I have a 113 craftsman also and my one blade I use most of the time is a thin kerf 10” 60 tooth ATG for fine cuts in solid wood and ply. It has a good life span and is a reasonable cost ($36). Go with less teeth for construction grade lumber. You can find it at HD.

-- Bob, FL Keys

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builtinbkyn

1924 posts in 779 days


#10 posted 07-10-2017 07:48 PM

I found an article on cleaning blades a few weeks ago. I think it was one of the magazines – FWW or PWW – don’t remember which, but they did a test on cleaning solutions “designed” for cleaning blades and then some household products they felt would do the job. The designated blade cleaning solutions did their job as expected, but Simple Green and laundry detergent did the job equally well.

I have a bunch of blades that need to go to a sharpening service. There’s one not too far from my house which charges $15/blade which will make it worthwhile for me to do. Now I just have to do it.

OP give your blades a good cleaning and then maybe look in your area for a sharpening service. Also, I used to use Freud blades almost exclusively, mixed in with some CMT, but after picking up a Forrest WW II blade, I think that’s where my money is going. They’re located in New Jersey and not too far for me to drive to drop off blades for reconditioning. They’ll replace chipped/missing teeth and sharpen, all for a reasonable price, considering replacement is much more expensive.

-- Bill, Yo!......in Brooklyn & Steel City :)

View jonah's profile

jonah

1471 posts in 3137 days


#11 posted 07-10-2017 08:18 PM

I don’t see the appeal of throwing away a perfectly good saw blade rather than paying $15 to sharpen it. Local places charge about that, and if you find a good one, you don’t need to mail it anywhere.

View Nubsnstubs's profile

Nubsnstubs

1207 posts in 1568 days


#12 posted 07-10-2017 10:13 PM



Been asking around about how to really tell if my table saw s blades are dull.
Have decided to replace the blades on both saws. One of the saws is a 113 series 10” Craftsman and the other is the 315 series. One is at my regular house and the other is at the vacation house, so probably will get two of the same. Most of what I ll be doing is ripping as I cross-cut with my miter saw and radial arm saw. So now, what kind of blades do I need, brand, tooth count, where to buy, etc.? What about a good radial arm saw blade to do everything for a 10” Craftsman also? Thanks

- mangorockfish


If it’s carbide, look at the edges of the teeth. If you can see a line, the blade is dull. If lines are not visible, it’s most likely still sharp. Another way to tell if it’s sharp, rake a tooth on a finger/thumb nail. If it raises a burr, you blade is sharp. If not, it won’t do anything. Now that is said, make sure the blade is in your hand and not still on the arbor.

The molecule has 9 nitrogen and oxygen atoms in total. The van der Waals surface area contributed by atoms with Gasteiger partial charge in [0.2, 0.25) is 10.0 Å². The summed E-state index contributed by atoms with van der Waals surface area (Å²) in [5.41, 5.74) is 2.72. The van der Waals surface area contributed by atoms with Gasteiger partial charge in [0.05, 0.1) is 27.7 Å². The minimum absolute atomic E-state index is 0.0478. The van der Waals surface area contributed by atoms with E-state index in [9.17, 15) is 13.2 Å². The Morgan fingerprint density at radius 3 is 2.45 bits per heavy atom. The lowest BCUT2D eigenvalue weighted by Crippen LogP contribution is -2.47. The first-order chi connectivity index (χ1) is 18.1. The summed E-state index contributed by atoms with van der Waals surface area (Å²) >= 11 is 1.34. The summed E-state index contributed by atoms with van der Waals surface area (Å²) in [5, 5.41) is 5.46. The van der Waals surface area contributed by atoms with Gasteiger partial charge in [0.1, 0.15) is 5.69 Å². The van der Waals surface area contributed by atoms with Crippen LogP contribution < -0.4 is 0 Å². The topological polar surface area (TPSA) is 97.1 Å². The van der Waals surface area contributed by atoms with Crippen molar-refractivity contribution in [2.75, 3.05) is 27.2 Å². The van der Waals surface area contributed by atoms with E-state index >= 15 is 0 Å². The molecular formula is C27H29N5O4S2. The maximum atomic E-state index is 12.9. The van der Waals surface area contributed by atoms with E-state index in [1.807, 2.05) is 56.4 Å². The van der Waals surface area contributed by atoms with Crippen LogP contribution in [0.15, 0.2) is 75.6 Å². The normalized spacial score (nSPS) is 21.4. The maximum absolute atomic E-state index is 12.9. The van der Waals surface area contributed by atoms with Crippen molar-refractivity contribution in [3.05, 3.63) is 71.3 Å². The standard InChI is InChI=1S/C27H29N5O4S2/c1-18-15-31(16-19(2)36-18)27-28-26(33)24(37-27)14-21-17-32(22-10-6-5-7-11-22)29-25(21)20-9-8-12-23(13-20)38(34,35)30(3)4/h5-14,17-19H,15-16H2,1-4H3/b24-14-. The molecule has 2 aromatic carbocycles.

Above is for carbide only. Steel is another story. I don’t have any words of wisdom on steel blades as I never used any in my 40+ years as a cabinetmaker/wouldworker. .......... Jerry (in Tucson)

-- Jerry (in Tucson) www.woodturnerstools.com

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Nezzerscape

30 posts in 702 days


#13 posted 07-11-2017 05:32 PM

I use to love Freud, but after using Forrest blades (on both TS and radial arm saw) I would not go back. I have not tried anything from HF though.

View EricLew's profile

EricLew

189 posts in 1204 days


#14 posted 07-12-2017 05:09 AM

I have had great results with the Irwin Marples blades. Lowe’s and Amazon sell them, I have a 24 tooth rip, 50 tooth combo, and 80 tooth crosscut, and recommend all 3, they range in price from about $35 – $50 The 80 tooth makes incredibly clean cuts in plywood.

-- I love the smell of coffee in the morning, and sawdust in the afternoon

View Planeman40's profile

Planeman40

1035 posts in 2599 days


#15 posted 07-12-2017 03:18 PM

”Planeman, what makes it the best?”

I judge a saw blade on how it performs. With this Harbor Freight blade this is what I experienced.

1. The blade, a 12” 96-tooth carbide blade, ran dead true on the arbor and was balanced with no vibration at all.

2. The cuts were so smooth that no further finishing was needed on most cuts.

3. The carbide blade tips have stayed very sharp after 2 1/2 years use in a much used home workshop.

4. As mine is a 12 ” saw, it can cut a 2×4 lengthwise in the 4” dimention. I have done this a number of times with no problems from the blade. No heating distortion.

What more could you ask?

-- Always remember: It is a mathematical certainty that half the people in this country are below average in intelligence!